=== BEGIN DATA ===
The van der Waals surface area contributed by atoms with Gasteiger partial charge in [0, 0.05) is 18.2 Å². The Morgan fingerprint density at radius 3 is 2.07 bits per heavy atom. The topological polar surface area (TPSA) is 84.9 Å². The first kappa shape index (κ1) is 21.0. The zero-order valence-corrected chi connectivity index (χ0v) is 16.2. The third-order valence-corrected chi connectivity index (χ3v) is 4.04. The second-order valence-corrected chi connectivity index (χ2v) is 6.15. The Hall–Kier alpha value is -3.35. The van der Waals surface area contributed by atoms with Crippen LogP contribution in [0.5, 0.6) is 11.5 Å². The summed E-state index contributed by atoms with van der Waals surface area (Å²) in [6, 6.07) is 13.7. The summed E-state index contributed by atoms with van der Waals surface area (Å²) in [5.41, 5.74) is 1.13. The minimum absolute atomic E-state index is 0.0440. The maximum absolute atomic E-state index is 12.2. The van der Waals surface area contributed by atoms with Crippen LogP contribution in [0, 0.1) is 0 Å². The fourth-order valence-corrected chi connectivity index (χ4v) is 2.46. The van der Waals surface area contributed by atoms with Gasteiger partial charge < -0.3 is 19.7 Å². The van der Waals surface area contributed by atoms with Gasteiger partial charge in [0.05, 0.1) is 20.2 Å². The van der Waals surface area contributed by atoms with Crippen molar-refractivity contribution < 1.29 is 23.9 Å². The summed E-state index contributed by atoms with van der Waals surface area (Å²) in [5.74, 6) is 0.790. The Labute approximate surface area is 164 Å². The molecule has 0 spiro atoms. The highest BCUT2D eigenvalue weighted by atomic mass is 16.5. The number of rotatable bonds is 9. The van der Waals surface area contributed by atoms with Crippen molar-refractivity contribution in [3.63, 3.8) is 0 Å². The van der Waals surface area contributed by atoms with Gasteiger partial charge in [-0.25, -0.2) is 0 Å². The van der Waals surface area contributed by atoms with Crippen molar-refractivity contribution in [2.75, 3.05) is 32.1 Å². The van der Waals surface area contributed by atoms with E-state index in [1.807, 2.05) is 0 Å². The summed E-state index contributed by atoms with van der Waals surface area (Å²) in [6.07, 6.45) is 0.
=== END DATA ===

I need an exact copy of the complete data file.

The van der Waals surface area contributed by atoms with Gasteiger partial charge in [0, 0.05) is 18.2 Å². The Morgan fingerprint density at radius 3 is 2.07 bits per heavy atom. The topological polar surface area (TPSA) is 84.9 Å². The first kappa shape index (κ1) is 21.0. The zero-order valence-corrected chi connectivity index (χ0v) is 16.2. The third-order valence-corrected chi connectivity index (χ3v) is 4.04. The second-order valence-corrected chi connectivity index (χ2v) is 6.15. The Hall–Kier alpha value is -3.35. The van der Waals surface area contributed by atoms with Crippen LogP contribution in [0.5, 0.6) is 11.5 Å². The summed E-state index contributed by atoms with van der Waals surface area (Å²) in [6, 6.07) is 13.7. The summed E-state index contributed by atoms with van der Waals surface area (Å²) in [5.41, 5.74) is 1.13. The minimum absolute atomic E-state index is 0.0440. The maximum absolute atomic E-state index is 12.2. The van der Waals surface area contributed by atoms with Crippen LogP contribution in [0, 0.1) is 0 Å². The fourth-order valence-corrected chi connectivity index (χ4v) is 2.46. The van der Waals surface area contributed by atoms with Gasteiger partial charge < -0.3 is 19.7 Å². The van der Waals surface area contributed by atoms with Gasteiger partial charge in [0.05, 0.1) is 20.2 Å². The van der Waals surface area contributed by atoms with Crippen molar-refractivity contribution < 1.29 is 23.9 Å². The summed E-state index contributed by atoms with van der Waals surface area (Å²) in [5.74, 6) is 0.790. The Labute approximate surface area is 164 Å². The molecule has 0 spiro atoms. The highest BCUT2D eigenvalue weighted by atomic mass is 16.5. The number of rotatable bonds is 9. The van der Waals surface area contributed by atoms with Crippen molar-refractivity contribution in [3.63, 3.8) is 0 Å². The van der Waals surface area contributed by atoms with Gasteiger partial charge in [-0.25, -0.2) is 0 Å². The van der Waals surface area contributed by atoms with Crippen molar-refractivity contribution in [2.75, 3.05) is 32.1 Å². The van der Waals surface area contributed by atoms with E-state index in [1.807, 2.05) is 0 Å². The summed E-state index contributed by atoms with van der Waals surface area (Å²) in [6.07, 6.45) is 0.